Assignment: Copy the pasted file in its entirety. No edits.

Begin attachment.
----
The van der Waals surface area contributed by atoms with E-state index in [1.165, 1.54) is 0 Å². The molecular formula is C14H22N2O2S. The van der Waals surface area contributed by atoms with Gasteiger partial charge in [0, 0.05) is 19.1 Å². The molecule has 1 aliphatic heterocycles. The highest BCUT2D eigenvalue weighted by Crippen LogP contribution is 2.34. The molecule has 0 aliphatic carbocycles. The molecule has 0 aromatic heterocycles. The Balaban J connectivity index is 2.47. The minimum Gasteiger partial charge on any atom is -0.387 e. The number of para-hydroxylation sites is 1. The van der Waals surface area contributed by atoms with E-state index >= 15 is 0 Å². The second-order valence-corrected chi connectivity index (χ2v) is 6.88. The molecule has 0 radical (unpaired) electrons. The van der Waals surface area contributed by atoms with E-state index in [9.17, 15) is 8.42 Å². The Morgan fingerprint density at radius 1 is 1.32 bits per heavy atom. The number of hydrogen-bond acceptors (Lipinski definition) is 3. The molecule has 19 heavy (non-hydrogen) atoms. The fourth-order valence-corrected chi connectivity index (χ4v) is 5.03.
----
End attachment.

The van der Waals surface area contributed by atoms with E-state index in [1.165, 1.54) is 0 Å². The molecular formula is C14H22N2O2S. The van der Waals surface area contributed by atoms with Gasteiger partial charge in [0, 0.05) is 19.1 Å². The molecule has 1 aliphatic heterocycles. The highest BCUT2D eigenvalue weighted by Crippen LogP contribution is 2.34. The molecule has 0 aliphatic carbocycles. The molecule has 0 aromatic heterocycles. The Balaban J connectivity index is 2.47. The minimum Gasteiger partial charge on any atom is -0.387 e. The number of para-hydroxylation sites is 1. The van der Waals surface area contributed by atoms with E-state index >= 15 is 0 Å². The second-order valence-corrected chi connectivity index (χ2v) is 6.88. The molecule has 0 radical (unpaired) electrons. The van der Waals surface area contributed by atoms with E-state index in [9.17, 15) is 8.42 Å². The Morgan fingerprint density at radius 1 is 1.32 bits per heavy atom. The number of hydrogen-bond acceptors (Lipinski definition) is 3. The molecule has 19 heavy (non-hydrogen) atoms. The fourth-order valence-corrected chi connectivity index (χ4v) is 5.03.